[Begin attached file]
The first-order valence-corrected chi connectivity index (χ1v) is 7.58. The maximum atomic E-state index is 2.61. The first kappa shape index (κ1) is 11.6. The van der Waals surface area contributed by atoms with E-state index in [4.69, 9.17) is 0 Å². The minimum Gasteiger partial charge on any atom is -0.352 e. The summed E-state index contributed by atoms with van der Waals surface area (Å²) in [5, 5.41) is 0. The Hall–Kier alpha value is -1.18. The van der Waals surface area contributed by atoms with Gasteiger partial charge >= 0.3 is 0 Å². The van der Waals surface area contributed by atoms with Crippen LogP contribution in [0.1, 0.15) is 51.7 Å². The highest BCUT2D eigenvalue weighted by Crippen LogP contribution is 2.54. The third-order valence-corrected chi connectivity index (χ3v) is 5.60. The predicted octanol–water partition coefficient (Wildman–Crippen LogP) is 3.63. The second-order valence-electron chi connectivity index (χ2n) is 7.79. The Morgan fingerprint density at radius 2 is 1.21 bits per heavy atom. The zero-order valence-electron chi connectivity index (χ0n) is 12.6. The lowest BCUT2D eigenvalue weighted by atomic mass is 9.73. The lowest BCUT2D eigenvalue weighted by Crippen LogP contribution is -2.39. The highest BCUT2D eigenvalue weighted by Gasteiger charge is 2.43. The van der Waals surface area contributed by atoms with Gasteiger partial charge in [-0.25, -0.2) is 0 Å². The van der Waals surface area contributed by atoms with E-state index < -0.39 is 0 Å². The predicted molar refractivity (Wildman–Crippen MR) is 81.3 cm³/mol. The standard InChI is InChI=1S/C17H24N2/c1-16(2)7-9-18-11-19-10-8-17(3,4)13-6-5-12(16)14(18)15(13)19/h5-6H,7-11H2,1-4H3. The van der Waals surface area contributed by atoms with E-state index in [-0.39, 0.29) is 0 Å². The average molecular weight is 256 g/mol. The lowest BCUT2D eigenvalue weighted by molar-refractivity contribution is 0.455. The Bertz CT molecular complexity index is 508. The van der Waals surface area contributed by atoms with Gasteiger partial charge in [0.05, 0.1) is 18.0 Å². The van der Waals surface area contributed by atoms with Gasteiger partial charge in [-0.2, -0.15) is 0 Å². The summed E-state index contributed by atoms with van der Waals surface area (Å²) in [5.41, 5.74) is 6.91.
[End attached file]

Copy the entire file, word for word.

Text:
The first-order valence-corrected chi connectivity index (χ1v) is 7.58. The maximum atomic E-state index is 2.61. The first kappa shape index (κ1) is 11.6. The van der Waals surface area contributed by atoms with E-state index in [4.69, 9.17) is 0 Å². The minimum Gasteiger partial charge on any atom is -0.352 e. The summed E-state index contributed by atoms with van der Waals surface area (Å²) in [5, 5.41) is 0. The Hall–Kier alpha value is -1.18. The van der Waals surface area contributed by atoms with Gasteiger partial charge >= 0.3 is 0 Å². The van der Waals surface area contributed by atoms with Crippen LogP contribution in [0.1, 0.15) is 51.7 Å². The highest BCUT2D eigenvalue weighted by Crippen LogP contribution is 2.54. The third-order valence-corrected chi connectivity index (χ3v) is 5.60. The predicted octanol–water partition coefficient (Wildman–Crippen LogP) is 3.63. The second-order valence-electron chi connectivity index (χ2n) is 7.79. The Morgan fingerprint density at radius 2 is 1.21 bits per heavy atom. The zero-order valence-electron chi connectivity index (χ0n) is 12.6. The lowest BCUT2D eigenvalue weighted by atomic mass is 9.73. The lowest BCUT2D eigenvalue weighted by Crippen LogP contribution is -2.39. The highest BCUT2D eigenvalue weighted by Gasteiger charge is 2.43. The van der Waals surface area contributed by atoms with Gasteiger partial charge in [-0.25, -0.2) is 0 Å². The van der Waals surface area contributed by atoms with E-state index < -0.39 is 0 Å². The predicted molar refractivity (Wildman–Crippen MR) is 81.3 cm³/mol. The standard InChI is InChI=1S/C17H24N2/c1-16(2)7-9-18-11-19-10-8-17(3,4)13-6-5-12(16)14(18)15(13)19/h5-6H,7-11H2,1-4H3. The van der Waals surface area contributed by atoms with E-state index in [-0.39, 0.29) is 0 Å². The average molecular weight is 256 g/mol. The lowest BCUT2D eigenvalue weighted by molar-refractivity contribution is 0.455. The Bertz CT molecular complexity index is 508. The van der Waals surface area contributed by atoms with Gasteiger partial charge in [0.05, 0.1) is 18.0 Å². The van der Waals surface area contributed by atoms with Gasteiger partial charge in [-0.2, -0.15) is 0 Å². The summed E-state index contributed by atoms with van der Waals surface area (Å²) in [5.41, 5.74) is 6.91.